“He fancied himself a military strategist, but he was not,” says Mayhill Fowler, a Russian, Eastern European and Eurasian Studies professor at Stetson University. As she notes, Nicholas disregarded a prewar memorandum from one of his advisors, warning that in the event of a defeat by Germany, “social revolution in its most extreme form is inevitable.”
It also didn’t help that when Nicholas left Petrograd to join the troops, he left behind his German wife, Czarina Alexandra, whose brusque demeanor and distaste for Russian culture made her unpopular with the Russian populace.
The war quickly turned into a disaster, with Russia suffering a brutal defeat at the Battle of Tannenberg just a few weeks into the war. Some 30,000 Russian soldiers were killed or wounded, and nearly 100,000 were taken prisoner by the Germans.
“Things didn’t Improve as the months dragged on,” Hartnett says. “By the end of the year, the Russian empire had lost more than one million men.” Russia’s ammunitions were all but exhausted and the country’s infrastructure was not equipped to efficiently resupply troops.
Though peasant soldiers suffered the most casualties, “for regime stability, the most serious losses were among the officer corps,” Miner explains. Their loss weakened the army so much, he notes, “that when push came to shove in 1917, the army was not a reliable defender of the monarchy.”
By the spring of 1915, Russian troops had to retreat before a combined German-Austrian onslaught. “Along with the horrifying large number of Russian soldiers killed and wounded, this great retreat led to a massive number of refugees,” Hartnett notes. Those hordes of desperate people streamed into Russian cities that already were struggling under the burden of the war effort.
“Store shelves were emptied of their products and inflation soared,” Hartnett says. “With losses mounting on the front and hunger and desperation growing at home, the Russian government felt the pressure.”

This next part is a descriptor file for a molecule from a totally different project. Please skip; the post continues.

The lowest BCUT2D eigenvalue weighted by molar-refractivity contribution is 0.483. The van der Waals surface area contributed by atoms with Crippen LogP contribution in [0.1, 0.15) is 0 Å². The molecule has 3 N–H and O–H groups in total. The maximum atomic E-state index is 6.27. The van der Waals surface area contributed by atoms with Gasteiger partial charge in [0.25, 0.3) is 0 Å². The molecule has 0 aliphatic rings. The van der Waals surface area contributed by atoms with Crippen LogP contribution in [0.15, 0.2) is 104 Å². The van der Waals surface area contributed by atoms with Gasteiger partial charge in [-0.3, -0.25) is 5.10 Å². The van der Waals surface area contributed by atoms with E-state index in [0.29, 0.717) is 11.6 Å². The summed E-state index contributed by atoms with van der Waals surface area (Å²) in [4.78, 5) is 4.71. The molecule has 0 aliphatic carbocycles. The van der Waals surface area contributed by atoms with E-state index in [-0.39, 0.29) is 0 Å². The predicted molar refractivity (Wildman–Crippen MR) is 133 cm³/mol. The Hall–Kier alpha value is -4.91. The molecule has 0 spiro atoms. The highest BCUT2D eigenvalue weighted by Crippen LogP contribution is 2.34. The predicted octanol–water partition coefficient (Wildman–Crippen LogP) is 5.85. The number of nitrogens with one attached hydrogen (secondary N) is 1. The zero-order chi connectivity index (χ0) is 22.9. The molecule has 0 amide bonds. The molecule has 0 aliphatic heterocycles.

But Nicholas II somehow didn’t grasp just how bad of a situation he was in. As Hartnett notes, he clung to the belief that he and the Russian people had an unshakeable mystical bond.
As the czar saw things, “his family had been in power for 300 years, and he was appointed by God,” Fowler explains. His obliviousness is apparent in letters that he wrote to his wife, in which he mentions news of protests against his regime with mundane family matters. “He’s just not aware that his empire is in trouble,” Fowler says.
Breadlines Lead to Rebellion
Wartime Russia still produced sufficient food during the war to feed its population, but even so, Russians still went hungry. “The problem was not production,” Miner notes, “but rather distribution and transport, which led to periodic shortages.” The inefficiency of the czarist state began to hollow out political support.
The Duma, Russia’s elected legislature, couldn't do much about Nicholas’ mismanagement of the country, since he had the power to dissolve it if members dared to disagree with him. Even so, “prominent members wondered aloud if the recent decisions made by the czar’s government were the consequence of stupidity or treason,” Hartnett says.
By early 1917, Russia was in throes of a crisis so severe that Nicholas could no longer ignore it.